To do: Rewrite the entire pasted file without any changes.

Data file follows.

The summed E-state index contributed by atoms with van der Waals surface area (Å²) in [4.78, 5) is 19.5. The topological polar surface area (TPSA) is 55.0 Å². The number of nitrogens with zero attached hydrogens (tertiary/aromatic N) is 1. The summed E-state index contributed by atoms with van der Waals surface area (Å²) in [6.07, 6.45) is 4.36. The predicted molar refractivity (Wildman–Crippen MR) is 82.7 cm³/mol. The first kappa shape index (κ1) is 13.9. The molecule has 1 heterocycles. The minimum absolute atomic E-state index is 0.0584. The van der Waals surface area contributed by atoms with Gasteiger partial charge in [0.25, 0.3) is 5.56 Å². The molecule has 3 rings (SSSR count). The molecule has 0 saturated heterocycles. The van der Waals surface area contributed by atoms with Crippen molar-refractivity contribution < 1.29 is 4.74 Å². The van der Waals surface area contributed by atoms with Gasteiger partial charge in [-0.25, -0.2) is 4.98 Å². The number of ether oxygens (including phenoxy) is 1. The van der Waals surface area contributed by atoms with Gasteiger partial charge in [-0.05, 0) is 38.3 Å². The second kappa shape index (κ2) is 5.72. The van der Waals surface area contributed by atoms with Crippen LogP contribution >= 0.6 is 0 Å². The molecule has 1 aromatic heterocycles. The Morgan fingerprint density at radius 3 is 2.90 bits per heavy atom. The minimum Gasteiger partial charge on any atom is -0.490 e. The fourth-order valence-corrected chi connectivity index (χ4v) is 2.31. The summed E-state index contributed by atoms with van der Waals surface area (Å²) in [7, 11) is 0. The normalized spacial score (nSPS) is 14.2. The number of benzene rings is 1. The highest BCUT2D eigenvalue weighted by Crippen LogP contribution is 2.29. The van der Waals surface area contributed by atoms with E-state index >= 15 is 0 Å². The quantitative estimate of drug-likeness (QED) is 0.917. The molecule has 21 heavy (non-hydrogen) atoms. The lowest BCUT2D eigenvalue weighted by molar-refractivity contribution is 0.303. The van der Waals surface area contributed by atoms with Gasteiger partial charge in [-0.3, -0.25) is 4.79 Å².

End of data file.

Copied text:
The summed E-state index contributed by atoms with van der Waals surface area (Å²) in [4.78, 5) is 19.5. The topological polar surface area (TPSA) is 55.0 Å². The number of nitrogens with zero attached hydrogens (tertiary/aromatic N) is 1. The summed E-state index contributed by atoms with van der Waals surface area (Å²) in [6.07, 6.45) is 4.36. The predicted molar refractivity (Wildman–Crippen MR) is 82.7 cm³/mol. The first kappa shape index (κ1) is 13.9. The molecule has 1 heterocycles. The minimum absolute atomic E-state index is 0.0584. The van der Waals surface area contributed by atoms with Gasteiger partial charge in [0.25, 0.3) is 5.56 Å². The molecule has 3 rings (SSSR count). The molecule has 0 saturated heterocycles. The van der Waals surface area contributed by atoms with Crippen molar-refractivity contribution < 1.29 is 4.74 Å². The van der Waals surface area contributed by atoms with Gasteiger partial charge in [-0.25, -0.2) is 4.98 Å². The number of ether oxygens (including phenoxy) is 1. The van der Waals surface area contributed by atoms with Gasteiger partial charge in [-0.05, 0) is 38.3 Å². The second kappa shape index (κ2) is 5.72. The van der Waals surface area contributed by atoms with Crippen LogP contribution >= 0.6 is 0 Å². The molecule has 1 aromatic heterocycles. The Morgan fingerprint density at radius 3 is 2.90 bits per heavy atom. The minimum Gasteiger partial charge on any atom is -0.490 e. The fourth-order valence-corrected chi connectivity index (χ4v) is 2.31. The summed E-state index contributed by atoms with van der Waals surface area (Å²) in [7, 11) is 0. The normalized spacial score (nSPS) is 14.2. The number of benzene rings is 1. The highest BCUT2D eigenvalue weighted by Crippen LogP contribution is 2.29. The van der Waals surface area contributed by atoms with E-state index >= 15 is 0 Å². The quantitative estimate of drug-likeness (QED) is 0.917. The molecule has 21 heavy (non-hydrogen) atoms. The lowest BCUT2D eigenvalue weighted by molar-refractivity contribution is 0.303. The van der Waals surface area contributed by atoms with Gasteiger partial charge in [-0.3, -0.25) is 4.79 Å².